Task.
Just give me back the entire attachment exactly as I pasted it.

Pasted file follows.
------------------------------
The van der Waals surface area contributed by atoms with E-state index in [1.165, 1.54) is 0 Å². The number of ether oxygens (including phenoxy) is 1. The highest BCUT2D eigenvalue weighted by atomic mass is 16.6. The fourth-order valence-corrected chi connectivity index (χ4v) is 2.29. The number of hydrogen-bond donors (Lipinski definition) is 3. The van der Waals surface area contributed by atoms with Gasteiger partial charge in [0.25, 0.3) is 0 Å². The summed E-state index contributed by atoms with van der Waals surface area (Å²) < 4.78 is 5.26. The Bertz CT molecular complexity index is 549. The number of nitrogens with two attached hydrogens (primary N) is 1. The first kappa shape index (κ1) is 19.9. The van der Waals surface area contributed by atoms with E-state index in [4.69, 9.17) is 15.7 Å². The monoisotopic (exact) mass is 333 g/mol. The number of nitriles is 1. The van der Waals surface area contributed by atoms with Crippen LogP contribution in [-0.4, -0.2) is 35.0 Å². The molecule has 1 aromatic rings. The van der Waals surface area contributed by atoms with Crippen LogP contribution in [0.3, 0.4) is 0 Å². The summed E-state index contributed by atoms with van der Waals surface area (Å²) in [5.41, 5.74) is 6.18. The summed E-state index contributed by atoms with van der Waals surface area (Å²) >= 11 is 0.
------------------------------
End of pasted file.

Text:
The van der Waals surface area contributed by atoms with E-state index in [1.165, 1.54) is 0 Å². The number of ether oxygens (including phenoxy) is 1. The highest BCUT2D eigenvalue weighted by atomic mass is 16.6. The fourth-order valence-corrected chi connectivity index (χ4v) is 2.29. The number of hydrogen-bond donors (Lipinski definition) is 3. The van der Waals surface area contributed by atoms with Gasteiger partial charge in [0.25, 0.3) is 0 Å². The summed E-state index contributed by atoms with van der Waals surface area (Å²) < 4.78 is 5.26. The Bertz CT molecular complexity index is 549. The number of nitrogens with two attached hydrogens (primary N) is 1. The first kappa shape index (κ1) is 19.9. The van der Waals surface area contributed by atoms with E-state index in [4.69, 9.17) is 15.7 Å². The monoisotopic (exact) mass is 333 g/mol. The number of nitriles is 1. The van der Waals surface area contributed by atoms with Crippen LogP contribution in [-0.4, -0.2) is 35.0 Å². The molecule has 1 aromatic rings. The van der Waals surface area contributed by atoms with Crippen LogP contribution in [0.3, 0.4) is 0 Å². The summed E-state index contributed by atoms with van der Waals surface area (Å²) in [5.41, 5.74) is 6.18. The summed E-state index contributed by atoms with van der Waals surface area (Å²) >= 11 is 0.